The JP-4 and JP-5 fuels, covered by the MIL-DTL-5624 and meeting the British Specification DEF STAN 91-86 AVCAT/FSII (formerly DERD 2452), are intended for use in aircraft turbine engines. These fuels require military-unique additives that are necessary in military weapon systems, engines, and missions.
Is a type of jet fuel developed for the General Electric YJ93 jet engine of the XB-70 Valkyrie supersonic aircraft. JP-6 was ideal for the high altitude bomber, being similar to JP-5 but with a lower freezing point ( freezing point: −65 °F ) and improved thermal oxidative stability. When the XB-70 program was cancelled, the JP-6 specification, MIL-J-25656, was also cancelled.
Was developed for the twin Pratt & Whitney J58 turbojet/ramjet engines of the SR-71 Blackbird and has a high flash point to better cope with the heat and stresses of high speed supersonic flight.
Is a jet fuel, specified and used widely by the U.S. military. It is specified by MIL-DTL-83133 and British Defence Standard 91-87. JP-8 is a kerosene-based fuel, projected to remain in use at least until 2025.
The United States military uses JP-8 as a "universal fuel" in both turbine-powered aircraft and diesel-powered ground vehicles. It was first introduced at NATO bases in 1978. Its NATO code is F-34.
Is a gas turbine fuel for missiles, specifically the Tomahawk containing the TH-dimer TetraHydroDiMethylCycloPentadiene produced by catalytic hydrogenation of methylpentadiene dimer.
Is a gas turbine fuel for missiles, specifically the ALCM. It contains a mixture of (in decreasing order) endo-tetrahydrodicyclopentadiene, exo-tetrahydrodicyclopentadiene, and adamantane. It is produced by catalytic hydrogenation of dicyclopentadiene. It superseded JP-9 fuel, achieving a lower low-temperature service limit of −65 °F (−54 °C).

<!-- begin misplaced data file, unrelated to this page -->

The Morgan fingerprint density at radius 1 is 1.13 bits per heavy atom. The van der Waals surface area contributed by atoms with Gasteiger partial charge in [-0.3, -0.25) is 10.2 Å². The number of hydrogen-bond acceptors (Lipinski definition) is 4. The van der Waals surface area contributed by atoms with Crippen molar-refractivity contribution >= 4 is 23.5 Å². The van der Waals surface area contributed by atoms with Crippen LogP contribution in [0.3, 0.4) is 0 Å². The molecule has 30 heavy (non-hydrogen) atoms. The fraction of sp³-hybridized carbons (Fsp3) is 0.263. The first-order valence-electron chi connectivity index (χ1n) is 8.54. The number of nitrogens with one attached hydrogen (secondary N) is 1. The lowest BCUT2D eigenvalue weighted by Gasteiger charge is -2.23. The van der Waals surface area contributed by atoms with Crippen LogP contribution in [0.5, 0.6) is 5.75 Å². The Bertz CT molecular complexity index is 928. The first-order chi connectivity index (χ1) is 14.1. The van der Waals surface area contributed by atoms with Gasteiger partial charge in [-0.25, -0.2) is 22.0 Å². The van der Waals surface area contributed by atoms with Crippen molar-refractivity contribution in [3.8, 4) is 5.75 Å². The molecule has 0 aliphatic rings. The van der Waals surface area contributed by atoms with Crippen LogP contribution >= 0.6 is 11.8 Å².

Was developed in 1956 for the Lockheed U-2 spy plane.
Designates a series of experimental boron-containing "high energy fuels" intended for long range aircraft. The toxicity and undesirable residues of the fuel made it difficult to use. The development of the ballistic missile removed the principal application of zip fuel.
Has been working with the USAF to develop a synthetic jet fuel blend that will help them reduce their dependence on imported petroleum. The USAF, which is the United States military's largest user of fuel, began exploring alternative fuel sources in 1999. On December 15, 2006, a B-52 took off from Edwards Air Force Base for the first time powered solely by a 50–50 blend of JP-8 and Syntroleum's FT fuel. The seven-hour flight test was considered a success. The goal of the flight test program was to qualify the fuel blend for fleet use on the service's B-52s, and then flight test and qualification on other aircraft.